Our label experience was just super weird on a lot of levels. I call it our "bad teenage slasher film" period. With all due respect to James Iha and the staff at New Line Cinema, whom we love very much on a personal level, I can't reveal too much information about what happened. It's not that big of a deal anyway, since there are earthquakes and cyclones happening in other parts of the world right now. I'm also not going to sit here and let things fester in my mind, because I feel that holding back the truth can be a counter-productive way of living and communicating with people interested in our music. It's important to move on, and not remain too emotional about any business that went astray. I will say that our experience with that label was not what we wanted it to be, and all of us are better off not working together. Our artistic process was compromised multiple times against our own wishes, and this is something that none of us ever wanted when we signed the contract. I realized throughout our experience of being on Scratchie / New Line Records, that we will never let outsiders into the creative process ever again. We tried to remain open-minded about ideas, and it got super hairy. Whack engineers, deaf mastering people, executive producers, rock stars, trendy mixers, cheese-ball marketing folks, etc. There's a false sense of leverage that goes on in this business. Being on that type of label just confused us. They did do some cool things for us, like our video for "Oh My".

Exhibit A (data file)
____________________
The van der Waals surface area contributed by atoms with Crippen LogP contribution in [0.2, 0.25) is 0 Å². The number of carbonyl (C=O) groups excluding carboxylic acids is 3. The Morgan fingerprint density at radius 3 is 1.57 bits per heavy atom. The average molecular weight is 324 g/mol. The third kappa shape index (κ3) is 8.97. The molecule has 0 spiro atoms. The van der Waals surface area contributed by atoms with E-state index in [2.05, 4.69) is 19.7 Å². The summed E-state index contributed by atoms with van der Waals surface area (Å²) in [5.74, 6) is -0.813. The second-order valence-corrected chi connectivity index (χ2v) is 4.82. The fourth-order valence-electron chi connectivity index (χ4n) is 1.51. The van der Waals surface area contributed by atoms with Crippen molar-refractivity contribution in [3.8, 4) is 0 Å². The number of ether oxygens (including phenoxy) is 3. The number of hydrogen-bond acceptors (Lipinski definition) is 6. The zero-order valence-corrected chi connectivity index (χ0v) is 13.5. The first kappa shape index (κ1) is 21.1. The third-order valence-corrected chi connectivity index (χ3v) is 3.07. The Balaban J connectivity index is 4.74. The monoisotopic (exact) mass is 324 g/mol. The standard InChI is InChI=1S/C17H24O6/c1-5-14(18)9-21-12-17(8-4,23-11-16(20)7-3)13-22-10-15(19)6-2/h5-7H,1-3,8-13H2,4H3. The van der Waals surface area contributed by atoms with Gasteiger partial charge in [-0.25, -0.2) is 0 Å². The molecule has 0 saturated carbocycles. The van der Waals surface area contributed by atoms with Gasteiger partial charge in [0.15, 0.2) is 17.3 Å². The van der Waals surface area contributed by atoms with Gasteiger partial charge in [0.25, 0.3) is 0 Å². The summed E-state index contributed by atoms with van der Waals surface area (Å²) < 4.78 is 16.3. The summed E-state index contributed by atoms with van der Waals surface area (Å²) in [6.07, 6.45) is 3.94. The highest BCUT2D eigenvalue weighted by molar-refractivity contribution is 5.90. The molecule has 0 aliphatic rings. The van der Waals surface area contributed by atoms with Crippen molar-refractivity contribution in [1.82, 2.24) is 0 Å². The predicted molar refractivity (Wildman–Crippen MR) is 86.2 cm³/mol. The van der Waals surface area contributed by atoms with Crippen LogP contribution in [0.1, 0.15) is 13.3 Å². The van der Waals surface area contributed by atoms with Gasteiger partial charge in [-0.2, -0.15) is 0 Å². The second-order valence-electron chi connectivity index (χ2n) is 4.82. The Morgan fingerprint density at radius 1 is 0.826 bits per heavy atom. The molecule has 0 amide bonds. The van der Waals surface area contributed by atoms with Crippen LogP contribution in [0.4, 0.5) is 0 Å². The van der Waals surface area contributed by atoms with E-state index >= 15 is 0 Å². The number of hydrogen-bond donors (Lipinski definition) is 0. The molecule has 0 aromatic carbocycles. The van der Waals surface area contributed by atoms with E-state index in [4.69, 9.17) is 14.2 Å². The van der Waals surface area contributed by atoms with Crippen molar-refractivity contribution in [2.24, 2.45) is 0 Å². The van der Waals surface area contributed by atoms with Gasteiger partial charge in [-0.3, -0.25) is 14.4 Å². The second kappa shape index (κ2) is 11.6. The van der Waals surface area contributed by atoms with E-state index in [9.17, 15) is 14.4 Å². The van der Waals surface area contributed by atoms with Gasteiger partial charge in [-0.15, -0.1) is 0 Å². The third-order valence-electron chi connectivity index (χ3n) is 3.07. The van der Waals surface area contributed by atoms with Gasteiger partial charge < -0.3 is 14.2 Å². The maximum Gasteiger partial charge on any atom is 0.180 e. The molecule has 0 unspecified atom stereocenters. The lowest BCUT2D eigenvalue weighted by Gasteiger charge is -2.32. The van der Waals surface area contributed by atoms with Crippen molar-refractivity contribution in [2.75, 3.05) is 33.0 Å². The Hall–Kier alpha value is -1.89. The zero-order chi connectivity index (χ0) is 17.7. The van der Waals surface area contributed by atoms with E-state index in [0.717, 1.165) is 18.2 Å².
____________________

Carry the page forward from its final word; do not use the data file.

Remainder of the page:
My feeling is that if you fail to listen to what the artists want to achieve within their work, and not let them have 100% control over every decision, then everybody loses in the end. You should sign an artist because you like their work and have faith in it, and trust that the artist will grow and make their own decisions because they love their craft and know what is right for the work at hand. We were young, stupid, and got sucked in. It could have been a lot worse though. I'm really grateful for how cool James and the staff were with handling everything in the end, and getting us out of the deal. We're all still friends.

We feel great these days, empowered, free, confident about our current music. We're like drama-free in 2008, after the most Shakespearian-mind-numbing 2006-2007 you can possibly imagine. Everybody has forgiven everybody. We're all in our late 20s now, and everybody who is in the band now is here because they want to be playing this music. That's what it's all about. We hold little regard for anything outside the music or artistic part of what we do.

What have you learned from your forays into the belly of the dark beast: the ‘biz’?